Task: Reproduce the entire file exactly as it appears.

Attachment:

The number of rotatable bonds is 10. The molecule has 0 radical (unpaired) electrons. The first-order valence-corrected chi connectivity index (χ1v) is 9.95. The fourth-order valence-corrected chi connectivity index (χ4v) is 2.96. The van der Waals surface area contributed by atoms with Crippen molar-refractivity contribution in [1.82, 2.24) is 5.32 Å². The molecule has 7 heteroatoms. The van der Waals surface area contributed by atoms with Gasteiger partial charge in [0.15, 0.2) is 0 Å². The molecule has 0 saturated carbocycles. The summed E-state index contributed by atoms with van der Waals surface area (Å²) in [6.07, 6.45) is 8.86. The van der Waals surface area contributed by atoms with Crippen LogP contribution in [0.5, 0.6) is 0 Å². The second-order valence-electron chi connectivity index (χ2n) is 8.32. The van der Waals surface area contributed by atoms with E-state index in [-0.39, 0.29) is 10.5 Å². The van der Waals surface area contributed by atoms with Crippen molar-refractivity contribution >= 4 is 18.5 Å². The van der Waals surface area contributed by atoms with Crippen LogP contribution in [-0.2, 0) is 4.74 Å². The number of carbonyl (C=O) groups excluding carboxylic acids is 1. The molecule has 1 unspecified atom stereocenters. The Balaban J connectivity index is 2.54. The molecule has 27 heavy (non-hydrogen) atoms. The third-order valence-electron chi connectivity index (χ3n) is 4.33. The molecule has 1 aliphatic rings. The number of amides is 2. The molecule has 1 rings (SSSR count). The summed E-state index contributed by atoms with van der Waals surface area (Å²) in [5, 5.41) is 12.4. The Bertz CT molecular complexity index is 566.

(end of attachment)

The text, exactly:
The number of rotatable bonds is 10. The molecule has 0 radical (unpaired) electrons. The first-order valence-corrected chi connectivity index (χ1v) is 9.95. The fourth-order valence-corrected chi connectivity index (χ4v) is 2.96. The van der Waals surface area contributed by atoms with Crippen molar-refractivity contribution in [1.82, 2.24) is 5.32 Å². The molecule has 7 heteroatoms. The van der Waals surface area contributed by atoms with Gasteiger partial charge in [0.15, 0.2) is 0 Å². The molecule has 0 saturated carbocycles. The summed E-state index contributed by atoms with van der Waals surface area (Å²) in [6.07, 6.45) is 8.86. The van der Waals surface area contributed by atoms with Crippen LogP contribution in [0.5, 0.6) is 0 Å². The second-order valence-electron chi connectivity index (χ2n) is 8.32. The van der Waals surface area contributed by atoms with E-state index in [-0.39, 0.29) is 10.5 Å². The van der Waals surface area contributed by atoms with Crippen molar-refractivity contribution >= 4 is 18.5 Å². The van der Waals surface area contributed by atoms with Crippen LogP contribution in [-0.2, 0) is 4.74 Å². The number of carbonyl (C=O) groups excluding carboxylic acids is 1. The molecule has 1 unspecified atom stereocenters. The Balaban J connectivity index is 2.54. The molecule has 27 heavy (non-hydrogen) atoms. The third-order valence-electron chi connectivity index (χ3n) is 4.33. The molecule has 1 aliphatic rings. The number of amides is 2. The molecule has 1 rings (SSSR count). The summed E-state index contributed by atoms with van der Waals surface area (Å²) in [5, 5.41) is 12.4. The Bertz CT molecular complexity index is 566.